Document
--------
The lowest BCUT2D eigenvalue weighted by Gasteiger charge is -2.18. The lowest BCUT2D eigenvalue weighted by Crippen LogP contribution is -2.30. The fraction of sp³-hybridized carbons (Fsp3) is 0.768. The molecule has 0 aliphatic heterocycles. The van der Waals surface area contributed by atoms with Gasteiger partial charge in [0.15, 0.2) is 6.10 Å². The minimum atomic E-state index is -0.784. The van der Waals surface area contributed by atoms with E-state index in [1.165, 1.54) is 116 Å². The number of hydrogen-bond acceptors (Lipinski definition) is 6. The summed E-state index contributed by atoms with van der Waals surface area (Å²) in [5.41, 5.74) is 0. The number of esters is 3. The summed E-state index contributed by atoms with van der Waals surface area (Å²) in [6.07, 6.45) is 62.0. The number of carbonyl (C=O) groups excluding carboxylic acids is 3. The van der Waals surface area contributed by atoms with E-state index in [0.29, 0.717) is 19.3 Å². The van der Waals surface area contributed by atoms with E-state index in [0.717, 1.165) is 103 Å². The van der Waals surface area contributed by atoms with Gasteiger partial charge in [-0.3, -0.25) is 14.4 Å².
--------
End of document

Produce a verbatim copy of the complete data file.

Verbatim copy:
The lowest BCUT2D eigenvalue weighted by Gasteiger charge is -2.18. The lowest BCUT2D eigenvalue weighted by Crippen LogP contribution is -2.30. The fraction of sp³-hybridized carbons (Fsp3) is 0.768. The molecule has 0 aliphatic heterocycles. The van der Waals surface area contributed by atoms with Gasteiger partial charge in [0.15, 0.2) is 6.10 Å². The minimum atomic E-state index is -0.784. The van der Waals surface area contributed by atoms with E-state index in [1.165, 1.54) is 116 Å². The number of hydrogen-bond acceptors (Lipinski definition) is 6. The summed E-state index contributed by atoms with van der Waals surface area (Å²) in [5.41, 5.74) is 0. The number of esters is 3. The summed E-state index contributed by atoms with van der Waals surface area (Å²) in [6.07, 6.45) is 62.0. The number of carbonyl (C=O) groups excluding carboxylic acids is 3. The van der Waals surface area contributed by atoms with E-state index in [0.29, 0.717) is 19.3 Å². The van der Waals surface area contributed by atoms with E-state index in [0.717, 1.165) is 103 Å². The van der Waals surface area contributed by atoms with Gasteiger partial charge in [-0.3, -0.25) is 14.4 Å².